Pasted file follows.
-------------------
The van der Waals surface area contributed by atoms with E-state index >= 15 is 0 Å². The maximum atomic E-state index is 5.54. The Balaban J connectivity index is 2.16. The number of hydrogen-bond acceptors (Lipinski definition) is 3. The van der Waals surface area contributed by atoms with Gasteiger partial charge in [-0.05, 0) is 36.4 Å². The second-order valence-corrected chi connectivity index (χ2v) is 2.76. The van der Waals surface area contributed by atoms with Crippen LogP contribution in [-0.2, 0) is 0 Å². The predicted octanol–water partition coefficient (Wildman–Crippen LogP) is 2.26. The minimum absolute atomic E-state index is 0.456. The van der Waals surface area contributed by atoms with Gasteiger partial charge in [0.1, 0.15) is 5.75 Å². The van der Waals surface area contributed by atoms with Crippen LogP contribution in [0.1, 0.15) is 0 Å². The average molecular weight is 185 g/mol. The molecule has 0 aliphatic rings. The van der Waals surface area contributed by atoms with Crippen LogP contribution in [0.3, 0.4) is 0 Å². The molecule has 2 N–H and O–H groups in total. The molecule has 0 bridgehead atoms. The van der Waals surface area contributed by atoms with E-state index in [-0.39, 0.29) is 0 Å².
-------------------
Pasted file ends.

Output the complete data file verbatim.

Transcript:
The van der Waals surface area contributed by atoms with E-state index >= 15 is 0 Å². The maximum atomic E-state index is 5.54. The Balaban J connectivity index is 2.16. The number of hydrogen-bond acceptors (Lipinski definition) is 3. The van der Waals surface area contributed by atoms with Gasteiger partial charge in [-0.05, 0) is 36.4 Å². The second-order valence-corrected chi connectivity index (χ2v) is 2.76. The van der Waals surface area contributed by atoms with Crippen LogP contribution in [-0.2, 0) is 0 Å². The predicted octanol–water partition coefficient (Wildman–Crippen LogP) is 2.26. The minimum absolute atomic E-state index is 0.456. The van der Waals surface area contributed by atoms with Gasteiger partial charge in [0.1, 0.15) is 5.75 Å². The van der Waals surface area contributed by atoms with Crippen LogP contribution in [0.1, 0.15) is 0 Å². The average molecular weight is 185 g/mol. The molecule has 0 aliphatic rings. The van der Waals surface area contributed by atoms with Crippen LogP contribution in [0.3, 0.4) is 0 Å². The molecule has 2 N–H and O–H groups in total. The molecule has 0 bridgehead atoms. The van der Waals surface area contributed by atoms with E-state index in [-0.39, 0.29) is 0 Å².